Happy New Year:A Time for Recovery

For the past several weeks I have been buried in the work of academia, grading a mountain of exams and essays. I am nearly finished and will return to regular blogging shortly. My students  will be able to find the course outlines for the second term, Poli 349 and Poli 363 on this blog shortly. In the meantime they can consult the previous year’s outlines for these courses on my previous blog, Harold Chorney political economist. Simply google the course numbers and my name and you will be directed to the outlines. The new ones should appear here by Tuesday morning.

Despite an absence from the blog for most of the past month I can’t really say that there have been dramatic improvements in either the on going crisis of the euro and sovereign debt or the long overdue economic recovery. But there have been some smaller signs of progress. In the United States there are some positive signs in terms of employment, the housing markets and the general level of confidence. If it were not for the fears about Europe I suspect the recovery would even be stronger in the U.S. Canada has showed some signs of a slower rate of growth but we will have to await further data to confirm this. Europe is still mired in its obsession with counterproductive austerity and the ECB still refuses to buy sovereign debt directly but it did inject close to 500 billion euros in the form of very cheap loans to the private banking sector . Some of these loans may well be used to increase the purchase of sovereign debt and thereby improve the private banks balance sheets plus lower interest rates on the debt. This appears thus far to have happened to a small extent with Italian sovereign debt. But there is much more work to be done to ensure that there is not another deep technical recession in Europe. Austerity is a bad policy that needs to be abandoned in order to permit the European economies to grow and generate jobs. The ECB is moving in a better direction but it needs to go much further . Nevertheless its a new year and what could be better a time for reawakening some optimism, animal spirits, entrepreneurial enthusiasm and a sense of hope  for a healthy, happy and more prosperous year for everyone than the dawn of a new year. So once again Happy New Year !


About haroldchorneyeconomist

I am Professor of political economy at Concordia university in Montréal, Québec, Canada. I received my B.A.Hons (econ.&poli sci) from the University of Manitoba. I also completed my M.A. degree in economics there. Went on to spend two years at the London School of Economics as a Ph.D. student in economics and then completed my Ph.D. in political economy at the University of Toronto. Was named a John W.Dafoe fellow, a CMHC fellow and a Canada Council fellow. I also was named a Woodrow Wilson fellow in 1968 after completing my first class honours undergraduate degree. Worked as an economist in the area of education, labour economics and as the senior economist with the Manitoba Housing and Renewal Corporation for the Government of Manitoba from 1972 to 1978. I also have worked as an economic consultant for MDT socio-economic consultants and have been consulted on urban planning, health policy, linguistic duality and public sector finance questions by the governments of Manitoba, Saskatchewan,the cities of Regina and Saskatoon, Ontario and the Federal government of Canada. I have also been consulted by senior leaders of the British Labour party, MPs from the Progressive Conservative party, the Liberal party and the New Democrats on economic policy questions. Members of the Government of France under the Presidency of Francois Mitterand discussed my work on public sector deficits. I have also run for elected office at the municipal level. I first began to write about quantitative easing as a useful policy option during the early 1980s.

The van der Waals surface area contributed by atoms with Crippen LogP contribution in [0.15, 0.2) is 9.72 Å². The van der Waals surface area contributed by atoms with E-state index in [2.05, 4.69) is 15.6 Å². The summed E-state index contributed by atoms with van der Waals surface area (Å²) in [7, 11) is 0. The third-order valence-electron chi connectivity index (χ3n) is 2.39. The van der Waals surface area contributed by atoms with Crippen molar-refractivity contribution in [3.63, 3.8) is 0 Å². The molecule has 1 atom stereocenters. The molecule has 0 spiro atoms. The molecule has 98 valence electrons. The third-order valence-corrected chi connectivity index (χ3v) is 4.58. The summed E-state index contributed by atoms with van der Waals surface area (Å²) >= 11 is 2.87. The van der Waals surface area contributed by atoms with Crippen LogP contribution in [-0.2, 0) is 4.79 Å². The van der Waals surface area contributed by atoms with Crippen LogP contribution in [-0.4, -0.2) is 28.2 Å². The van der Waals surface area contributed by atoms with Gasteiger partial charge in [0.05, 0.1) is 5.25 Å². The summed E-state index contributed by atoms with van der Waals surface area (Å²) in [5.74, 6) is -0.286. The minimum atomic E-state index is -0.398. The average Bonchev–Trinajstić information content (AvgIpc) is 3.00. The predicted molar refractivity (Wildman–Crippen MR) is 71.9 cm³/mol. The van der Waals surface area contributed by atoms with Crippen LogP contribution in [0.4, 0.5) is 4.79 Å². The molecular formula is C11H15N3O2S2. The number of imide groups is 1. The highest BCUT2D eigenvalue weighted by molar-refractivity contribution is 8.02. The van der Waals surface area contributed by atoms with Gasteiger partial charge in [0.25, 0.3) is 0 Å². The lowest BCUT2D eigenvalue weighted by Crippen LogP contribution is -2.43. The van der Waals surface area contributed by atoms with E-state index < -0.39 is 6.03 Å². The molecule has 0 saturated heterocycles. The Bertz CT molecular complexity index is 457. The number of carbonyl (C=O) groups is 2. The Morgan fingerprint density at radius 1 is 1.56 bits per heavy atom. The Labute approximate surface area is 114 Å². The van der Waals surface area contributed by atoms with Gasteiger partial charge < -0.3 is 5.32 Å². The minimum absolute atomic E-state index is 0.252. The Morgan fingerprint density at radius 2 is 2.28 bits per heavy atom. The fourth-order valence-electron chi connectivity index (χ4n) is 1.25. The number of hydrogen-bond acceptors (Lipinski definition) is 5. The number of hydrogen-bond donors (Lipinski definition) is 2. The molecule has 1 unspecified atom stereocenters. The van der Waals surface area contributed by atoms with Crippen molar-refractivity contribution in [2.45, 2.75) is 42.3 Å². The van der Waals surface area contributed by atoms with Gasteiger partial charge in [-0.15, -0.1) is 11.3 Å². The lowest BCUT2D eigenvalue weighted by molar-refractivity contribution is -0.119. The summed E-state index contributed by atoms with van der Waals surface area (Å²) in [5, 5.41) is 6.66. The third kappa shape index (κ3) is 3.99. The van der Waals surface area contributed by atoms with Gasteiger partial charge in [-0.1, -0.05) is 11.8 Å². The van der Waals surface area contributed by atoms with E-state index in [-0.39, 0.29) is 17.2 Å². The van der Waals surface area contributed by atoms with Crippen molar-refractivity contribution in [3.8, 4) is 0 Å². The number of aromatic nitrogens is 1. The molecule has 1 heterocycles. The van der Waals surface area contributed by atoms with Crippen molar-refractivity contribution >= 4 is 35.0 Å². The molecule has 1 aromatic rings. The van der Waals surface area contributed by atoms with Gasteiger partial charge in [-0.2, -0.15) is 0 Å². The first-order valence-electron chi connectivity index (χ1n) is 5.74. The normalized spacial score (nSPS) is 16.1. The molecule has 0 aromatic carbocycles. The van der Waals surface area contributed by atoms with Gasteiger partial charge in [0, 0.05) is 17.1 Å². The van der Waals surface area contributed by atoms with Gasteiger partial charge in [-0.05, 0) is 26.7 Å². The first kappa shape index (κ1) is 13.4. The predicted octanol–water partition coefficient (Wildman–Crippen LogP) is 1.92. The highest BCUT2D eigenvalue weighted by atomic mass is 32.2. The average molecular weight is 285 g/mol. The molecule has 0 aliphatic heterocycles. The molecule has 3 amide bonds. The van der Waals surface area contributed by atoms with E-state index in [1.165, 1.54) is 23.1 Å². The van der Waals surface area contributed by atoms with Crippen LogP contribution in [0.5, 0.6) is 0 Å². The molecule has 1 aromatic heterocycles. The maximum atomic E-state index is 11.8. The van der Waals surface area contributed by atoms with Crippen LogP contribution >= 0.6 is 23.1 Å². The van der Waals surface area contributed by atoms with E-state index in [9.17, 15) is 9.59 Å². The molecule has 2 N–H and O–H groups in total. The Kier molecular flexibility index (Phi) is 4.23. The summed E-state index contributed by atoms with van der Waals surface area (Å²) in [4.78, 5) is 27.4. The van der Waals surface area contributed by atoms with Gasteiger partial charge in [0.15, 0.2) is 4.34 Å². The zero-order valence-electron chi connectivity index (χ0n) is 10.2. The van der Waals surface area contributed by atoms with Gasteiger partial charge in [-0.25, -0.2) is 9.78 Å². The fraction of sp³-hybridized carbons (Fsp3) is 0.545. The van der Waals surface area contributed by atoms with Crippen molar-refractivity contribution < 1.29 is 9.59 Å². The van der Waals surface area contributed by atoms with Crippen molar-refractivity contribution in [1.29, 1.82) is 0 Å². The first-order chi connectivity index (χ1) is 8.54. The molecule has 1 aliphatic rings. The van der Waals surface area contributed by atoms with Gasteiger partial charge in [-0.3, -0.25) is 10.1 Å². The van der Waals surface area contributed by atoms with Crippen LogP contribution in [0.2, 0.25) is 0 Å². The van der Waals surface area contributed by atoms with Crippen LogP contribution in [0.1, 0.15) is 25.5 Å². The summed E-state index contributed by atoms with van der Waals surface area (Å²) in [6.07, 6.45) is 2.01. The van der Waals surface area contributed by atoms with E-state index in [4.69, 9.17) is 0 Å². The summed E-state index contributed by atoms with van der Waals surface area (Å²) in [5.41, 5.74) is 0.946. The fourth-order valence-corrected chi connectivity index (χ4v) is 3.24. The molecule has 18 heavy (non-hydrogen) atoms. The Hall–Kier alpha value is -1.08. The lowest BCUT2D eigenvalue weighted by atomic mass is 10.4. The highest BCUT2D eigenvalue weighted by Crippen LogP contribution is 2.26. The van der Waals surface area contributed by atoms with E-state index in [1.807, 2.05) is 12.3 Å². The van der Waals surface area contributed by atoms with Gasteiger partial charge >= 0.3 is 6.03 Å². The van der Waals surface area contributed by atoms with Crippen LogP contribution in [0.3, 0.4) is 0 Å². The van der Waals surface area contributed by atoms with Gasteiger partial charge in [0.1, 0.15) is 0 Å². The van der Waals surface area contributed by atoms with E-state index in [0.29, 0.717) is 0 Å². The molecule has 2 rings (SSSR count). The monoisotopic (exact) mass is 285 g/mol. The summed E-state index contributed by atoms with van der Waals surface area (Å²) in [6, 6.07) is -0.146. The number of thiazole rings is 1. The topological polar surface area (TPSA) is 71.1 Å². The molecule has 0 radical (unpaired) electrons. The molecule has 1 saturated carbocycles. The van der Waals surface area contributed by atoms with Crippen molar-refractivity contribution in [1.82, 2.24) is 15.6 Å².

This entry was posted in Uncategorized. Bookmark the permalink.

Leave a Reply

Fill in your details below or click an icon to log in:

WordPress.com Logo

You are commenting using your WordPress.com account. Log Out /  Change )

Facebook photo

You are commenting using your Facebook account. Log Out /  Change )

Connecting to %s